These foreign tables behave exactly like local tables. You can select, insert, update, delete, and join all the same.

When you setup postgres_fdw, under the hood you're turning one Postgres database into a client and the other into a server. When you make queries against foreign tables, the client database sends the queries to the server database via Postgres' wire protocol.

To make postgres_fdw work, we'd setup a Postgres wire protocol compliant server. That server would act as a fake Postgres database. By fitting into the model of the standard postgres_fdw, we'd have the widest compatibility:

Foreign data wrappers architecture

Like synchronous replication, we had to find a way to use postgres_fdw inside of Postgres' standard commit flow to deliver the experience we wanted. And like synchronous replication, we ran into limitations.

The most notable limitation was with postgres_fdw itself.

With update and delete queries, the client Postgres sends the query as-is to the server. This makes sense – the client Postgres doesn't store any of the rows. So when you run an update or delete, it has to fully delegate the operation to the server. This is exactly what we wanted, because it gives us full control. The client Postgres database is proxying requests to our server, allowing us to have full control over how they are executed.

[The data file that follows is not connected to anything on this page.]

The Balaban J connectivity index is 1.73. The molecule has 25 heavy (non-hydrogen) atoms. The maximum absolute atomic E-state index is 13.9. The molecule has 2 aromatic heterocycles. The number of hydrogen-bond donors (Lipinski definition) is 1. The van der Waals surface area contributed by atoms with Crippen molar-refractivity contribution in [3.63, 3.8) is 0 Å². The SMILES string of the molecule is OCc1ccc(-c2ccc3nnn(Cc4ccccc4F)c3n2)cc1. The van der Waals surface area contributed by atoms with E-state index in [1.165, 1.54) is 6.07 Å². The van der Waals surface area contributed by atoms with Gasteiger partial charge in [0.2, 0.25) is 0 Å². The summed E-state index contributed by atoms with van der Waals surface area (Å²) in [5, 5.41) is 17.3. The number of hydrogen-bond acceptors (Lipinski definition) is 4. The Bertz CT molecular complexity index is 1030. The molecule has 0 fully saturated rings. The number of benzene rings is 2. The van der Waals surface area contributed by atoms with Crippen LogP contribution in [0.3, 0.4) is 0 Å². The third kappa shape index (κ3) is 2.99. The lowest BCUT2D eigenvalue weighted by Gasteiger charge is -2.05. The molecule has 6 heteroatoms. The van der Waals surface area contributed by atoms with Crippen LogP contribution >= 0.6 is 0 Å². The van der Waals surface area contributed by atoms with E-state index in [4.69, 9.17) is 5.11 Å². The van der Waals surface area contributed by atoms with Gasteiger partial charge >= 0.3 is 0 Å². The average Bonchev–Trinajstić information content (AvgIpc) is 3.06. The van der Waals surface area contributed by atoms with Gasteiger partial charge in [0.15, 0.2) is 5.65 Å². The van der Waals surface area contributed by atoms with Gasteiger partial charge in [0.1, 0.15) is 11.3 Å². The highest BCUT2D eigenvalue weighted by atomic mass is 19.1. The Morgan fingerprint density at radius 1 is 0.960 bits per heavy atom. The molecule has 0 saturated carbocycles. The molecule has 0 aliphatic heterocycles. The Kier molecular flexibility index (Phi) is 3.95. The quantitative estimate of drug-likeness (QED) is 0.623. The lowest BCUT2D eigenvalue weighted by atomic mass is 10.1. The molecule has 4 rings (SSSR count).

But insert queries were a different story. In specific situations, postgres_fdw does not support batch inserts. The biggest drag is that it does not support batch inserts when a returning clause is specified.

In these situations, the query doesn't fail (which for our purposes would be preferable). Instead, postgres_fdw will rewrite the batch insert, turning it into multiple single row inserts:

-- original query sent by the client…
insert into orders (order_id, product_name, quantity) 
values (1, 'Product A', 30), (2, 'Product B', 20);

-- is split into two queries before being sent to the foreign Postgres server